The end of the year – when the blogosphere is flush with predictions for the coming year – is always an exciting time for an analyst. As various bloggers and thought leaders opine on which priorities, processes, and practices will change, common threads emerge. And as I take my own look into 2014, I try to find some sort of connection between these threads and examine how they relate to greater trends in human capital management and enterprise technology.
It is, after all, my job to ask why (and how, and when, and in what way) things are changing in talent acquisition. These are the questions that help leaders in talent acquisition and human resources understand the predicted path of evolution – and plan accordingly.
This year, I can’t help but note the number of predictions that have to do with trends we’ve been discussing for years now: “big data” and recruiting analytics, social and mobile talent acquisition, as well as candidate relationship management and recruitment marketing automation. Perhaps it’s naïve of me, but considering the rate of innovation in talent acquisition technology, I was hoping to hear more calls for the end of some very dated practices (Boolean search, resume databases, etc.).
However, as my friend Stacey Donovan Zapar, CEO and Founder of Tenfold Social Training (who you may know as “The most connected woman on LinkedIn”) pointed out, recruiters can’t effectively search for candidates on LinkedIn without Boolean operators. And although Bridget Webb, VP of Marketing at WePow, believes the old way of garnering employee referrals (wherein recruiters solicit employees directly is no longer used today, the reality is that this is still standard practice for many organizations.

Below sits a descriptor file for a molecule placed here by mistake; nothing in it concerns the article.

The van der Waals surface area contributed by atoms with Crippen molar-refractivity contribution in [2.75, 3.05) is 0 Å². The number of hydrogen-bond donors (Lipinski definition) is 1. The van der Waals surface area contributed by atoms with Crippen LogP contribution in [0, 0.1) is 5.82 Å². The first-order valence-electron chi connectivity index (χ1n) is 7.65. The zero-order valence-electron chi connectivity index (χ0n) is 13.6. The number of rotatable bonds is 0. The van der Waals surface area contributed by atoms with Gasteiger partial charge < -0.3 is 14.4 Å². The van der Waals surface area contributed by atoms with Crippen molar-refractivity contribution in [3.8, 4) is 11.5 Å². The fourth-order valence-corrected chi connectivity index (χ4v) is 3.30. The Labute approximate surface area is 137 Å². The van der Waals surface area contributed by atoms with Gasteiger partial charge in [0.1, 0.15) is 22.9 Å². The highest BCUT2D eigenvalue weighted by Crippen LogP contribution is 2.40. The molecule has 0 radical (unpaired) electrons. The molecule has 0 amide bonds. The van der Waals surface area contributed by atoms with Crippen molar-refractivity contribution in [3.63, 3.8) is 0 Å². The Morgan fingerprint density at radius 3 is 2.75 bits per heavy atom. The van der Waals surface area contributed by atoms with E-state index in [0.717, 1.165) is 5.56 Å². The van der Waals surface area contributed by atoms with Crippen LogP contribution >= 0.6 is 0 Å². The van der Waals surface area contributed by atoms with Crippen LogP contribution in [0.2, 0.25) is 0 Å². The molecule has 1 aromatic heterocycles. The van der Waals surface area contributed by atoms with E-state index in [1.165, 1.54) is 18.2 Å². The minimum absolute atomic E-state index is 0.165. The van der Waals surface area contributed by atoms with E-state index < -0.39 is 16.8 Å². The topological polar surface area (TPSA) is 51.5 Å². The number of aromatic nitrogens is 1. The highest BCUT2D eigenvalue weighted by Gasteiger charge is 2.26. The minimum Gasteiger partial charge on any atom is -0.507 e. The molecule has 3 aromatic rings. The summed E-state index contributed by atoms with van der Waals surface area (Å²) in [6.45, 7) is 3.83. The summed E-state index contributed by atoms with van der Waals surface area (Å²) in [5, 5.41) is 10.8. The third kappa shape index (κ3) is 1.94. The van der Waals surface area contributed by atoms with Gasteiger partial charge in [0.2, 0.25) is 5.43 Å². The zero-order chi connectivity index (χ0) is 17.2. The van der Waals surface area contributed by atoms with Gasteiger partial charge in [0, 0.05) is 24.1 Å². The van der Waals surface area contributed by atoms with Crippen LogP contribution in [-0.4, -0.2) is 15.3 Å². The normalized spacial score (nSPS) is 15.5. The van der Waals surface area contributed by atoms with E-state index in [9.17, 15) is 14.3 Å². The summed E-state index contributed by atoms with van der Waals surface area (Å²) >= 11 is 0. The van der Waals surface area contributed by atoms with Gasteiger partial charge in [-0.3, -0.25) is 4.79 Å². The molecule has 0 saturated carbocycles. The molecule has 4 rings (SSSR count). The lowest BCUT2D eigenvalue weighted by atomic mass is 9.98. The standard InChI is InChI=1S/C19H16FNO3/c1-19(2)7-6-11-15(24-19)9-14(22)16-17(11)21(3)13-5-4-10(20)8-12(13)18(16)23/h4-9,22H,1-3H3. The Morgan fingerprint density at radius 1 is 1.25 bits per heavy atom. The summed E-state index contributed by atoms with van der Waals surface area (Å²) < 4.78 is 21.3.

While we all offer lofty predictions of change, we’re still a long way off from talent acquisition processes maturing to the level predicted five years ago. So here are a few not-to-lofty wishes that I would love to see happen in 2014, but probably won’t.
- The End of Boolean – I can’t count the number of sourcing tools I’ve seen in the last three years, each offering powerful keyword-based search engines. And yet, the thought that recruiters are still forced to use long-tail Boolean search operators to find the candidates just blows my mind. With sourcing technology advancing rapidly, I would love to say this time next year that running manual Boolean searches is a thing of the past. But I won’t hold my breath.
- The End of Resume Databases – Are recruiters still spending hours scouring resume databases looking for candidates? Even Facebook offers more up-to-date professional information, and most people in my network do little more than update job title and company name. While active candidates take care to keep things polished and accurate, passive candidates are more focused on doing their jobs (as they should be). Will 2014 see a rise in the number of solution providers who crawl the web to keep resumes updated with fresh content? We’ll see.
- The End of Referral Solicitations – You can barely take two steps on the expo floor at the HR Technology Conference without bumping into a solution provider who offers some form of employee referral automation. And yet, the number of organizations that have jumped on this opportunity is relatively low. The value of these products cannot be understated and ranges from time saved for recruiters, to improved tracking, to increased referrals and increased hires. All in all, this is one practice I can’t believe hasn’t changed much since the ‘90s.
I’ve made some of my own lofty, pie-in-the-sky predictions for 2014, which will be published later this month. For now, however, I’m looking forward to seeing who else thinks this will finally be the year when social talent acquisition becomes standard practice, and when candidate experience at last gets the attention it deserves.
What are you looking forward to in 2014? What plans do you have for improvement of your talent acquisition strategy and/or processes? As always, feel free to contact me with questions or comments: firstname.lastname@example.org